Sample Syllabus: WORLD RELIGIONS



Course Description

This course explores the nature and function of religion in human life by investigating the diversity of religious experience and expression across several cultures.  The emphasis of this course is equally placed on comparative and historical religion.  Thus, we will attempt to understand both the specific contexts and conditions in which a variety of religious traditions arose and exist, and also the common religious elements in the specific historical manifestations of individual religions.  It is through this attention to some of the common elements of different traditions that we will develop an understanding of what it means to be religious, how religion shapes and guides societies, and what religion means and how religion functions in the life of individuals.  One of the central, orienting questions that will run throughout this course is how religions change and adapt themselves to new historical and geographical settings, and especially how the five world religions we examine have adapted themselves to modernity.

Course Goals

  • To acquire orderly knowledge of the historical development, major teachings, and current practices of selected living religious traditions;
  • To try to understand a religion as a committed practitioner might, not simply as a detached observer;
  • To develop a richly nuanced conception of religion that recognizes both the social and the personal dimensions of religious belief and practice; and
  • To develop and maintain an attitude of critical self-awareness about the limits and possibilities of our intellectual tools and methods for understanding religion.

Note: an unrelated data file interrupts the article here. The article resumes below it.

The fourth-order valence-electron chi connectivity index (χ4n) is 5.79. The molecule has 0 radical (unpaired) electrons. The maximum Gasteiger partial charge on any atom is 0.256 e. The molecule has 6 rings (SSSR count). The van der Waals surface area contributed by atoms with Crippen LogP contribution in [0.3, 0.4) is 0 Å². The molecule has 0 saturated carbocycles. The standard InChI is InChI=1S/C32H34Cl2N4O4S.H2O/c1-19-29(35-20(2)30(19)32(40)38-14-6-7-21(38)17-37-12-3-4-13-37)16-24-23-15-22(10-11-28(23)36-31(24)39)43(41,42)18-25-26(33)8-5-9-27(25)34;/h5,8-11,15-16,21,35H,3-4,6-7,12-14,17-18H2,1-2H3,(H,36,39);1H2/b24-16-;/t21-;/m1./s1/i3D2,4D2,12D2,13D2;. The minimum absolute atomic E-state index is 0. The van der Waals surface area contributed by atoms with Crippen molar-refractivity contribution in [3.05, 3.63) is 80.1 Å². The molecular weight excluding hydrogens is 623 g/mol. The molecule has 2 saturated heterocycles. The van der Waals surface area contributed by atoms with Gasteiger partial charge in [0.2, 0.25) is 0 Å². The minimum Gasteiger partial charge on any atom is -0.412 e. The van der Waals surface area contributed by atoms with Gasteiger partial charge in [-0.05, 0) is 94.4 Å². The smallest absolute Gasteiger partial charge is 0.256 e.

Course Requirements

This course is packed with substantial material, both in the lectures and the readings. It is expected that students will attend every lecture and prepare all the readings before they arrive in class.

There will be two take-home essay exams, each of which should be 6-8 pages in length, and which will be worth 50% each for students in the in situ section of the class; for online students, these exams will be worth 40%, and participation will be worth 20%.

Required Readings:

All "basic" readings available at

Diana L. Eck, Darsan: Seeing the Divine Image in India (Columbia)

Eugene Herrigel, Zen in the Art of Archery (Vintage)

Elie Wiesel, Night (Bantam)

Peter Brown, The Cult of the Saints: Its Rise and Function in Latin Christianity (Chicago)

Farid Esack, On Being a Muslim (Oneworld)


Class Schedule and Readings:

Thursday 17 September  - Introduction to the Course and Judaism


1/1/2000 5:00:00 AM
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